The nearly 400-point tumble in the Dow is something we haven’t seen in a while.
Rather than panic, investors would be wise to roll with the punches, says Scott Wren, senior global equity strategist at Wells Fargo. These days, big swings are bound to become more common.
“You’ve got to get used to this — maybe not 400-point days but certainly half percent days, 100- to 200-point days, up and down,” Wren told CNBC’s “Futures Now” on Tuesday.
Wall Street had been spoiled with low volatility and upward-trending days for months before this week’s two-day selloff. The CBOE market volatility index hit an all-time low in November and, even now, sits at its lowest level since August.
Tuesday’s 363-point skid followed Monday’s 145-point drop — a two-day decline of 508 points. That amounted to a two-day slide of 2.03 percent, the Dow’s worst back-to-back performance since Sept. 8-9, 2016, when it fell 2.38 percent. The S&P 500 on Tuesday suffered its worst intraday plunge since May, when news broke that President Donald Trump asked then-FBI director James Comey to stop investigating Michael Flynn, his short-lived national security adviser.
In this kind of market, moves such as these should give retail investors reason to buy, Wren said.
“It’s nothing but an opportunity,” said Wren. “Retail investors should welcome this, they should have a plan. They don’t need to wait until the market is off 5 percent to figure out what they want to do.”
A pullback was in the cards after a breakneck pace of record highs to begin the year. The S&P 500 has risen 6 percent in the year to date and is on track for its 10th straight month of gains. At these levels, this would be the best January since 1997.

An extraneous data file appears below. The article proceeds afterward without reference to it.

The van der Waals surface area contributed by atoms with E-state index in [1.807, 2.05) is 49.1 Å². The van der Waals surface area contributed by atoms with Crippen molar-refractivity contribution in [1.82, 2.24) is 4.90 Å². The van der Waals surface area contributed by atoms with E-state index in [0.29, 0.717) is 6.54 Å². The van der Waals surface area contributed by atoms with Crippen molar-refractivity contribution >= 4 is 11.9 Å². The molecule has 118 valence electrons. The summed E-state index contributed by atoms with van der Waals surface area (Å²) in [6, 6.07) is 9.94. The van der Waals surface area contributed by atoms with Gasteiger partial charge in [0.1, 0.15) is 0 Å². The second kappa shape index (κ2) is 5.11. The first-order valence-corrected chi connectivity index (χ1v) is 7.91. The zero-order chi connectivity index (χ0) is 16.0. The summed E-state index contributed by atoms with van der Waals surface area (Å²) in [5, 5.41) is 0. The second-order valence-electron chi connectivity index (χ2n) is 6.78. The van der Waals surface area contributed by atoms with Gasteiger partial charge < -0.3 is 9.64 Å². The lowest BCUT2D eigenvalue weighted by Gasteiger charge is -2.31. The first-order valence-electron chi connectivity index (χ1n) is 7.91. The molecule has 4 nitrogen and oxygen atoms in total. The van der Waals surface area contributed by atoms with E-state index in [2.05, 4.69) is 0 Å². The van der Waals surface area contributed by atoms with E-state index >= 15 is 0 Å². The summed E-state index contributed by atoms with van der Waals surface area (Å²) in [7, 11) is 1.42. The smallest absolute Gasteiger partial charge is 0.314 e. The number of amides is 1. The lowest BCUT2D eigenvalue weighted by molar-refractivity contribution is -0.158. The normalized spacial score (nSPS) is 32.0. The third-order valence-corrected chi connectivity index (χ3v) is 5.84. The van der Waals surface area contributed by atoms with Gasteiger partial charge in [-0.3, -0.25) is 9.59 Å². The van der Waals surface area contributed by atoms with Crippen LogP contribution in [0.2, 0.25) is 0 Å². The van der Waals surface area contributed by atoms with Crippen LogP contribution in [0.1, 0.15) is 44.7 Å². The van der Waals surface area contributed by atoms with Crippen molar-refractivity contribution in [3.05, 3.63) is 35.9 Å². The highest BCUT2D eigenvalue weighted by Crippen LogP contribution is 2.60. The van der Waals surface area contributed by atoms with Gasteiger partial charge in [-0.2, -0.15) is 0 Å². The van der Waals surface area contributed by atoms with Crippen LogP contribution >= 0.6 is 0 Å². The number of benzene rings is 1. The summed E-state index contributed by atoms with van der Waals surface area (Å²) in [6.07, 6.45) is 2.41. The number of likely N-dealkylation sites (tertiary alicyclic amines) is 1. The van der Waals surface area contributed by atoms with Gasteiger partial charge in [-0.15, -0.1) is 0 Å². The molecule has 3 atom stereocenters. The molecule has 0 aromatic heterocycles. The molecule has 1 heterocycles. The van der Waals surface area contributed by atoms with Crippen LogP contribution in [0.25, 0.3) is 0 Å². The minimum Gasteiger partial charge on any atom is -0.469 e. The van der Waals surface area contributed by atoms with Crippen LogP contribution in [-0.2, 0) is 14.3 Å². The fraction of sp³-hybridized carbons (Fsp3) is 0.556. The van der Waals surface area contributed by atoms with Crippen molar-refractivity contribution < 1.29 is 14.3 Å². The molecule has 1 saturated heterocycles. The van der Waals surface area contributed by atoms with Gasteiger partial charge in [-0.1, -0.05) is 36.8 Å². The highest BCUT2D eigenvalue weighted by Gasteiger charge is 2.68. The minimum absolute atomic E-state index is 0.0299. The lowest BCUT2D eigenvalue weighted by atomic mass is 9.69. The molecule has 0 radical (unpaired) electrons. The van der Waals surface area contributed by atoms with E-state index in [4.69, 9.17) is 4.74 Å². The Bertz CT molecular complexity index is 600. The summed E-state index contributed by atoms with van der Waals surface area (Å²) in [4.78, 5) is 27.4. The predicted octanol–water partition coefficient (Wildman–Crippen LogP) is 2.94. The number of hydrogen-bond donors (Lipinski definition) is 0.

January’s gains only pushed the S&P 500 further into overbought territory. The S&P’s relative strength index ended last week at 90, its highest level on record. Its price-to-earnings ratio hit 18.44 times forward earnings this week, its highest level since May 2002.
Even with the potential for pullbacks, Wren remains bullish on the equities market this year. Wells Fargo has a 2,800 to 2,900 price target on the S&P 500, wrapping the S&P 500’s current levels as of the Tuesday close. The target suggested 4.5 percent to 8.5 percent upside from where the S&P 500 started the year.
Expected economic expansion and the passage of tax reform pushed Wren to increase his S&P 500 earnings forecast to $152 a share this year from a previous target of $138 a share. This year’s target is up from $129 a share in 2017.
For this stage of the cycle, Wren recommends the industrials, consumer discretionary and financials sectors to his clients, sectors that are “very sensitive to the economy” and will “continue to benefit from an ongoing expansion.”
“We want them to be assertive, we do not want them getting defensive,” he said. “We want them leaning toward economically sensitive sectors.”
The three sectors Wren recommends are among the top performers on Wall Street this year. The consumer discretionary sector is the best performer on the S&P 500, gaining 10 percent in 2018, while the financials sector is up 6 percent and industrial sector 5 percent.
Big market swings are something you’re going to have to get used to, says Wells Fargo